The Republican party has made a lot of hay blaming the Obama administration for the deficit it inherited in 2009. That line of attack has become more difficult to sustain since President Obama offered Republicans a $4 trillion deficit-cutting deal tilted overwhelmingly toward spending cuts -- indeed, if we assume that the Bush tax cuts on income over $250,000 expire, it consists entirely of net spending cuts. And so, to sustain their position, Republicans have leaned heavily on the concept that budget cuts offered in private negotiations don't count. They're not real.
During the whole epistemic closure debate there was some talk about the rewards conservatives get for ideological fidelity.
These cheers are about an issue on which Barney Frank and the editors of The Wall Street Journal agree. And I agree, too. On most matters of high finance I'm more on Barney's side than that of Paul Gigot or my old friend Daniel Henninger. But this question is less a matter of politics than of honor and honesty. Some of you may recall my own idée fixe on what an editorial in Wednesday's Journal called the "credit-ratings racket" practiced by three portentous companies: Standard & Poor's, Moody's and Fitch.
There are so many things that make The Wall Street Journal editorial page a source of personal fascination--the undying faith in voodoo economics, the staunch defense of executive privilege and disdain for independent counsels during Republican presidencies alternating with disdain for executive privilege and staunch defense of independent counsels during Democratic presidencies--but perhaps the most intriguing is the wildly promiscuous use of quotation marks. Over the years, it's become an obsession of mine. Like most of us, the Journal uses scare quotes to signify that a term is misleading.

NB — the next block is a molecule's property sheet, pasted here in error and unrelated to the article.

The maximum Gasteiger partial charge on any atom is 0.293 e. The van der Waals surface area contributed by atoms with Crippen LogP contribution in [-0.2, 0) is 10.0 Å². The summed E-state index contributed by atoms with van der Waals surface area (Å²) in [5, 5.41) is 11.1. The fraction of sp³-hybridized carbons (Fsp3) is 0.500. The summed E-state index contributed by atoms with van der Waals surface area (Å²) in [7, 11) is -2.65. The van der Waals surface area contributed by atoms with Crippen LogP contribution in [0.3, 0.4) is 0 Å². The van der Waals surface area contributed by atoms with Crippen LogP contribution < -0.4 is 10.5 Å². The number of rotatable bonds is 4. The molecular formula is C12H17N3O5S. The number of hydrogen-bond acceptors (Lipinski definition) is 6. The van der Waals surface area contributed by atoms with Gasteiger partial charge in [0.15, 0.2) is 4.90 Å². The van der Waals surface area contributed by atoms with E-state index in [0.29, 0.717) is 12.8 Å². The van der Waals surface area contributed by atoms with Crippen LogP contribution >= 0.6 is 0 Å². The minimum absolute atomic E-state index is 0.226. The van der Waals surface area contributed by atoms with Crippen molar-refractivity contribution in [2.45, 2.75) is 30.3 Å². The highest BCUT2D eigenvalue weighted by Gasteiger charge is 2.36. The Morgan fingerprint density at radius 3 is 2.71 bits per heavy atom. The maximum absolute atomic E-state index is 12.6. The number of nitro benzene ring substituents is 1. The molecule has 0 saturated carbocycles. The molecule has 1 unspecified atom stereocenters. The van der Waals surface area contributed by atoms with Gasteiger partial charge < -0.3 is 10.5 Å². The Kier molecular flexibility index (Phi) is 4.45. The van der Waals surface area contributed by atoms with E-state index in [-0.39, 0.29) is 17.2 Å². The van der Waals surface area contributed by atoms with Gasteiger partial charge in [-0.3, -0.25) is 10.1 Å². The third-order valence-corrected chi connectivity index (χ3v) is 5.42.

It has become a quadrennial political ritual that, when a Democratic nominee needs a running mate, Sam Nunn's name shall be mentioned.
The best line from Paul Gigot's Rove interview: He's less persuasive on Medicare, where he insists that market reforms and health savings accounts are building a "critical mass" of popular support that will make them unrepealable. The excitement is almost overwhelming! --Isaac Chotiner
Something strange is happening to John McCain. For a long, long time, he was a pretty typical conservative. Sure, his style was eccentric--he made impolitic remarks about his own party and pointed out the hypocrisies on both sides of the aisle. And, sure, he broke with the GOP leadership on a couple of high-profile issues--campaign finance reform, tobacco taxes. McCain's truth-telling and his war against soft money made him a hero to the liberal press.
Popular opinion may still support him as against the outrageous Republican alternative, and may yet conceal ... a growing and substantial dissatisfaction because of the meager results that have followed his magnificent promises, and because of the confusion and lack of direction that his rapidly shifting and self-contradictory program embodies. --"Is Roosevelt Slipping?" TNR, August 14, 1935. As President Clinton prepares to become the first two-term Democrat since FDR, commentators on the left and the right are busy expressing skepticism about his achievement.